As associations shift their events to all-virtual formats, there are several elements to rethink, including how to manage language interpretation. Some tips for breaking down language barriers in remote meetings.
Like a lot of organizations, the financial association Million Dollar Round Table shifted its meetings and events to all-virtual formats for 2020. That required MDRT to rethink how it was handling language interpretation for its membership, 80 percent of which is located outside the United States. Where before, interpretation might be managed in person and case by case, MDRT now needed a more efficient and dynamic solution.
As in many other situations this year, Zoom proved to be a life-saver. Through the platform, conference and webinar leaders can assign interpreters and give participants the option to access interpretations through their preferred audio channel. (Zoom sets the native language at a lower volume to allow the listener to grasp tone and intonation, and interpreters can see the people for whom they’re interpreting.) In 2020, MDRT has used Zoom this way live for leadership meetings and webinars, according to Eryn Carter, CAE, MDRT’s senior director for global markets.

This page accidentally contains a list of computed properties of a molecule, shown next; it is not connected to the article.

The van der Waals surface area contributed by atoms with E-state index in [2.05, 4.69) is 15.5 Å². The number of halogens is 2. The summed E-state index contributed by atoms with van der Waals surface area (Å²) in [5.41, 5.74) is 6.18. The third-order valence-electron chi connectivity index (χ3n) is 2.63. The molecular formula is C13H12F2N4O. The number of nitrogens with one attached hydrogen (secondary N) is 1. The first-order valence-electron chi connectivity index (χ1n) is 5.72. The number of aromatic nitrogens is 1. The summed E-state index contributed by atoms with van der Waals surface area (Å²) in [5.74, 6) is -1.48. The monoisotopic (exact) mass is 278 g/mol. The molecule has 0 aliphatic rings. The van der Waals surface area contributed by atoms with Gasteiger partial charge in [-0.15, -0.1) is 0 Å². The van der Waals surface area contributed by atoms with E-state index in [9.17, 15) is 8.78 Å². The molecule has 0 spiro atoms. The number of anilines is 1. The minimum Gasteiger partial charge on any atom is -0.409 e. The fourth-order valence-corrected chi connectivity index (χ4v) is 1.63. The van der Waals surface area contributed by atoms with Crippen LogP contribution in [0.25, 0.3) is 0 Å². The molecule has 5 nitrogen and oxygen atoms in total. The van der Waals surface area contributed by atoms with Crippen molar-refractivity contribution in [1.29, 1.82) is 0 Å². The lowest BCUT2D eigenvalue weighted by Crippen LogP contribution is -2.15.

“Some of our members in different countries who are used to engaging with our association in person were quite skeptical of using virtual platforms, but the feedback has been very positive,” she says. “It’s almost been a 180 for some of the markets we work in, in terms of changing their minds about how effective those platforms can be, even with interpretation.”
Part of that success comes through advance planning. Carter recommends prepping interpreters with information about the event, speaker, and technical issues. Wi-Fi strength can make conversations lag uncomfortably even when everybody is speaking the same language; introducing interpreters can exacerbate the problem.
“I would suggest doing a dry run without the audience, to get the speaker, interpreters, and staff the support you need,” she says. “The risk of doing these things live is that it’s dependent on each person’s connectivity, and obviously that impacts the experience for the audience.”
MDRT delivered multiple interpretations of its recorded sessions for its virtual annual conference in August. For live events, though, it tries to mitigate technical issues by including interpretations for no more than two languages at a time. To that end, many conversations are regionally grouped—Spanish and Portuguese for South America, Mandarin and Cantonese for China.
“Trying to bring all the parties involved and then adding a language just brings complexity to the equation,” Carter says. “And we’re trying to minimize that as much as possible.”
She says using such interpretation functionality will be essential for associations, not just as a practical matter but a cultural one.
“We try not to limit participation in any aspect of our organization, whether it’s a leadership position or attending a meeting, based on someone’s language abilities,” she says. “We feel that we’re responding to the expectations of the broader marketplace in addition to the cultural expectations of the identity of our organization.”